Page:Dictionary of National Biography volume 61.djvu/477
was not even called in question; but when we consider that the Flora's broadside was nearly as heavy as those of the Friponne and Gloire together, it is impossible to avoid thinking that Williams did not understand the novel conditions in his favour.
In April 1782 Williams went on half-pay, and had no further service, though he became in due course rear-admiral on 12 April 1794; vice-admiral on 1 June 1795; admiral on 1 Jan. 1801. In November 1821, on succeeding to the Fawley Court estate, he took the additional name of Freeman. On 28 June 1830, three days after the accession of William IV, he was promoted to the high rank of admiral of the fleet, the king sending him, as a special compliment, a baton which had been presented to himself by George IV. He died at Hoddesdon, Hertfordshire, on 11 Feb. 1832. He was buried in the family vault at Broxbourne. He married, 20 June 1771, Henrietta Wilts, who died at Hoddesdon in 1819. By her he had two sons, who both predeceased their father, the second in 1830, leaving issue. After Williams's death his grandson applied to know the king's pleasure as to the return of the baton. The king desired that it should be retained by the family as 'a memorial of the late admiral's long services and the high professional rank he had attained, and in proof of the estimation in which his character was held by his sovereign and brother officers.'
[Marshall's Roy. Nav. Biogr. i. 33; Ralfe's Naval Biogr. i. 420; Gent. Mag. 1832, i. 364; Burke's Landed Gentry, 1898. i. 651 ; Service - Look in the Public Record Office; Beatson's Naval and Military Memoirs, v. 237 ; James's Naval Hist. i. 39.]
WILLIAMS, ZACHARIAH (1673?-1755), medical practitioner and inventor, was born and lived for some time at Rhosmarket, or Rosemarket, about five miles north-west from Haverfordwest, Pembrokeshire. He was educated in medicine and practised in South Wales as a physician and surgeon. While there he was on very friendly terms with the family of Philipps of Picton Castle. One of his projects in Wales was to work under a lease for twenty-one years the coal in the parish of Llangunnor, Carmarthenshire, but the scheme came to nothing. As early as 1721 he had persuaded himself that he had discovered the means of ascertaining 'the longitude by magnetism, and that the variations of the needle were equal at equal distances east and west,' and with the expectation of making his fortune by the discovery he came to London a few years later.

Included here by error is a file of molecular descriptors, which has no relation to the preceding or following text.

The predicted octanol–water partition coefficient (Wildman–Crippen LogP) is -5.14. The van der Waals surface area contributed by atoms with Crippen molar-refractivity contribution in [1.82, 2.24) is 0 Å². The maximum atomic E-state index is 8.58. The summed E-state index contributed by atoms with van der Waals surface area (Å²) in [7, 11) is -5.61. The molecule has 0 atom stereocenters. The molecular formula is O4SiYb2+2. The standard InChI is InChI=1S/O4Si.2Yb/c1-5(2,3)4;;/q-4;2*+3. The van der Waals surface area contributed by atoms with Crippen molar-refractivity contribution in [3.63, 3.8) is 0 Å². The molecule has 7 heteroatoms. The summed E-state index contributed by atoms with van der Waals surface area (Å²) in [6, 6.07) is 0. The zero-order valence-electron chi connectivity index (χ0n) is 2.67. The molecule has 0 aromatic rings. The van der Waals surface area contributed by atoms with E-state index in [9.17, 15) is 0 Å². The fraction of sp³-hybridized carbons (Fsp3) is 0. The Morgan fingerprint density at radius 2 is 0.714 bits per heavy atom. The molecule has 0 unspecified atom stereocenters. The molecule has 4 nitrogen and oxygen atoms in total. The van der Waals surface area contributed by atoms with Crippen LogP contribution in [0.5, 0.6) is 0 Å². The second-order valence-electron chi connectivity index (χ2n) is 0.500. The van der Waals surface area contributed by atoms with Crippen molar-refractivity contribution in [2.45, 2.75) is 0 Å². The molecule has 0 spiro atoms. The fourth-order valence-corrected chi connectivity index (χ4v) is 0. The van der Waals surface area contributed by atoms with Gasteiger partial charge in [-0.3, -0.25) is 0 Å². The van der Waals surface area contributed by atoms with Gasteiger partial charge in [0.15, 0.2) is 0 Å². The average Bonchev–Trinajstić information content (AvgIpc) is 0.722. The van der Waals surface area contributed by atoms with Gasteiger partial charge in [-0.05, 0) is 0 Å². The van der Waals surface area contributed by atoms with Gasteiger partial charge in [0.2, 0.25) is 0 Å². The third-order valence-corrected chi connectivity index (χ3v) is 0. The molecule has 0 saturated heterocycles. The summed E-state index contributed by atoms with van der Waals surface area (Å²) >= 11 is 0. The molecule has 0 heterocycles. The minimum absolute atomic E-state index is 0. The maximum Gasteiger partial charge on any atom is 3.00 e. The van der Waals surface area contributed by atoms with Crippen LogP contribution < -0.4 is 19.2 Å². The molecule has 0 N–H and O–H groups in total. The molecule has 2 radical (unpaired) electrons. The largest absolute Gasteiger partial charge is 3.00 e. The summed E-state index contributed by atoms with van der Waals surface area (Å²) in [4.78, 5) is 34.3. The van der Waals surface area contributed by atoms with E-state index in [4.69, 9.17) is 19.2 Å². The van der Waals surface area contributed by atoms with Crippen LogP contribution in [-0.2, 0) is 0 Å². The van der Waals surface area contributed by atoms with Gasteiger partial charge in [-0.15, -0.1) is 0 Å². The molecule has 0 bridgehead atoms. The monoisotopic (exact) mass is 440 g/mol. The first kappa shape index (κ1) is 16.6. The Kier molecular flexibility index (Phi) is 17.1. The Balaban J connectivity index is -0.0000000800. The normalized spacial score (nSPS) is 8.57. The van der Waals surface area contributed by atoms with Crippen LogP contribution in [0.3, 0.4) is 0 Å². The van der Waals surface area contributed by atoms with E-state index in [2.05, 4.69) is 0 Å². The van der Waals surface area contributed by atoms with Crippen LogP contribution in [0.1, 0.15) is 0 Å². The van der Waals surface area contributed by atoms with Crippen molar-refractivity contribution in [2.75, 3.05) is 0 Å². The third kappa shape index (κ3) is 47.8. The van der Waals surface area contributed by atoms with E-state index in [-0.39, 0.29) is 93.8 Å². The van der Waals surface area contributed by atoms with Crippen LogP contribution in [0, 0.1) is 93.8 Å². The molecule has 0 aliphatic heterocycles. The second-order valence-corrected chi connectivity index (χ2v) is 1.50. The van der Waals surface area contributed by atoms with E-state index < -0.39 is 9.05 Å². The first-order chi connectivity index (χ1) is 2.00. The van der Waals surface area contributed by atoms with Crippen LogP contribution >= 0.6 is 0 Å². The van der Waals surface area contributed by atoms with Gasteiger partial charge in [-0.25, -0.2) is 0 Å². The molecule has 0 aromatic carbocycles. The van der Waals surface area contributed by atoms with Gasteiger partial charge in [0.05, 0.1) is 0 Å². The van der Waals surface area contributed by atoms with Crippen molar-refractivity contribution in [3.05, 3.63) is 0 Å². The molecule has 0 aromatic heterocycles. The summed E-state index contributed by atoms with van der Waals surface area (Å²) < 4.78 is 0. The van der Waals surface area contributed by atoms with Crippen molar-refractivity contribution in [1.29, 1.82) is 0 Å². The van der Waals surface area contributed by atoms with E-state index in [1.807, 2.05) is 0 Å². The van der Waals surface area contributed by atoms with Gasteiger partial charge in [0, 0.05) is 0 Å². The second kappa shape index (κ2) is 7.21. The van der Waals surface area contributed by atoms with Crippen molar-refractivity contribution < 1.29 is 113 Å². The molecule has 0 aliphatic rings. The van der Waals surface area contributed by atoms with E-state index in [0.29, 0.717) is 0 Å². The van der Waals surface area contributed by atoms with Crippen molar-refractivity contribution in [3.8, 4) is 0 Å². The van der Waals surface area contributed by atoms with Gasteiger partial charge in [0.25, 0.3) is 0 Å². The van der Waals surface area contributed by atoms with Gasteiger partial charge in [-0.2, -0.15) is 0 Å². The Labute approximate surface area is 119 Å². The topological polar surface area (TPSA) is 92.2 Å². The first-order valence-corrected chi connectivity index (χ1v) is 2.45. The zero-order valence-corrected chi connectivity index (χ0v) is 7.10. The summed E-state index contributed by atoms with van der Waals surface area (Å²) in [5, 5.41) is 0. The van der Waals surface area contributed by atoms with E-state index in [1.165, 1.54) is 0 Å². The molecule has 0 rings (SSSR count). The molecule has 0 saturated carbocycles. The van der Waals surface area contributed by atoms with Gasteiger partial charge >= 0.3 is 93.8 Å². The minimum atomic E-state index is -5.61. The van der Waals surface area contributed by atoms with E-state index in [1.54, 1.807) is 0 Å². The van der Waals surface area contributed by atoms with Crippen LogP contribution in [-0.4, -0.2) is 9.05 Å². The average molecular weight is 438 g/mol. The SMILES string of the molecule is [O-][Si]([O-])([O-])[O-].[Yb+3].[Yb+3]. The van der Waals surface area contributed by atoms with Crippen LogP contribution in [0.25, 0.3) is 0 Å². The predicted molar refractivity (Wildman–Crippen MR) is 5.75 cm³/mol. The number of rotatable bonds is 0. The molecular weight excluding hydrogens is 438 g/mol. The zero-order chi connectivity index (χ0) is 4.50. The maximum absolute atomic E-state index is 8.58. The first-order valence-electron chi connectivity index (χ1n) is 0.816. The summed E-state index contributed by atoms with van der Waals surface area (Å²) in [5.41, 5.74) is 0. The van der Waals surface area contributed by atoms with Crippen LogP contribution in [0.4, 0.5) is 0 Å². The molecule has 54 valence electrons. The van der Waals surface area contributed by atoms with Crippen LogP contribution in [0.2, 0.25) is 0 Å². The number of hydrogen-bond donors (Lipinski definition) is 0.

His earliest friend in London was 'Rowley, the memorable constructor of the Orrery' (Attempt to ascertain the Longitude, 1755). He conferred with Whiston, and submitted his scheme to the admiralty, who desired to refer it to Sir Isaac Newton. The offer was declined by Newton on account of his age, and it then went to Samuel Molyneux [q. v.], who is accused by Williams of having stolen his plan. He was next introduced to Desaguliers and others.
On the failure of these hopes of pecuniary advantage Williams was admitted on 29 Sept. 1729 as 'a poor brother pensioner' in the Charterhouse, on the nomination of Sir Robert Walpole. From December 1745 he was bedridden, without a nurse, and with no help save from his daughter, Anna Williams [q. v.] In December 1746, and later, he addressed memorials to the governors complaining of the officials, against whom his grievances were of old standing, and not altogether without foundation. The order for his expulsion was given on 19 May 1748, one of his offences being that, contrary to rules, his daughter had lived with him in the Charterhouse for two years. Stephen Gray [q. v.], also a member of the Charterhouse, 'shared all his studies and amusements,' and used to repay communications on magnetism by discoveries in electricity (ib.) William Jones of Nayland, when a schoolboy there, was a great friend of Williams (Hist. MSS. Comm. 14th Rep. iv. 540). Down to 1751 Williams continued to importune the admiralty with his scheme. It was then sent for the consideration of Bradley, the professor of astronomy, who gave it as his opinion that the 'instrument in its present state' could not be relied upon at sea. After an illness of eight months Williams died in London on 12 July 1755.
Williams was the author of: 1. 'The Mariners Compass Compleated,' in two parts; describing the variations of the magnetic needle at places whose true latitude or longitude is certainly known, 1745. Part i. had been previously issued, with a different title-page, as by Z. W. in 1740. 2. 'A True Narrative of certain Circumstances relating to Zachariah Williams in the Charterhouse,' 1749. 3. 'Account of an Attempt to ascertain the Longitude at Sea by an exact Theory of the Variation of the Magnetical Needle. With a table of Variations at the most remarkable Cities in Europe,' English and Italian, 1755. It was edited by Johnson, and the Italian translation is believed to be by Baretti. Williams invented a machine for extracting the salt-